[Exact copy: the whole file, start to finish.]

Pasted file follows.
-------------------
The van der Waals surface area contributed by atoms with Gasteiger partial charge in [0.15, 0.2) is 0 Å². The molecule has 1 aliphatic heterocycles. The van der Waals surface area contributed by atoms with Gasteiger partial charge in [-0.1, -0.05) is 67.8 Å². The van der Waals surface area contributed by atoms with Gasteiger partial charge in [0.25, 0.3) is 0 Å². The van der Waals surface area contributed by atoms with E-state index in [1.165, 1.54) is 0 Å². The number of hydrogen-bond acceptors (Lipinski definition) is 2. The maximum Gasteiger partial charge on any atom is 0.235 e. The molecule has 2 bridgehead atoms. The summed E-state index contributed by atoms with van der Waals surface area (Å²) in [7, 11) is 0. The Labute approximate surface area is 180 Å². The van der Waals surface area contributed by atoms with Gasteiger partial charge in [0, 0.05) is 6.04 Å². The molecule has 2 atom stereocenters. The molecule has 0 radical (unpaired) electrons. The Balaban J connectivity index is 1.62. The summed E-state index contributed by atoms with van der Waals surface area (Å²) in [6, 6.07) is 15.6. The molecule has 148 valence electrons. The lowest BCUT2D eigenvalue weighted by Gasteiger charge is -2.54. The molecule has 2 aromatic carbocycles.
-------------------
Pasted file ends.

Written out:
The van der Waals surface area contributed by atoms with Gasteiger partial charge in [0.15, 0.2) is 0 Å². The molecule has 1 aliphatic heterocycles. The van der Waals surface area contributed by atoms with Gasteiger partial charge in [-0.1, -0.05) is 67.8 Å². The van der Waals surface area contributed by atoms with Gasteiger partial charge in [0.25, 0.3) is 0 Å². The van der Waals surface area contributed by atoms with E-state index in [1.165, 1.54) is 0 Å². The number of hydrogen-bond acceptors (Lipinski definition) is 2. The maximum Gasteiger partial charge on any atom is 0.235 e. The molecule has 2 bridgehead atoms. The summed E-state index contributed by atoms with van der Waals surface area (Å²) in [7, 11) is 0. The Labute approximate surface area is 180 Å². The van der Waals surface area contributed by atoms with Gasteiger partial charge in [0, 0.05) is 6.04 Å². The molecule has 2 atom stereocenters. The molecule has 0 radical (unpaired) electrons. The Balaban J connectivity index is 1.62. The summed E-state index contributed by atoms with van der Waals surface area (Å²) in [6, 6.07) is 15.6. The molecule has 148 valence electrons. The lowest BCUT2D eigenvalue weighted by Gasteiger charge is -2.54. The molecule has 2 aromatic carbocycles.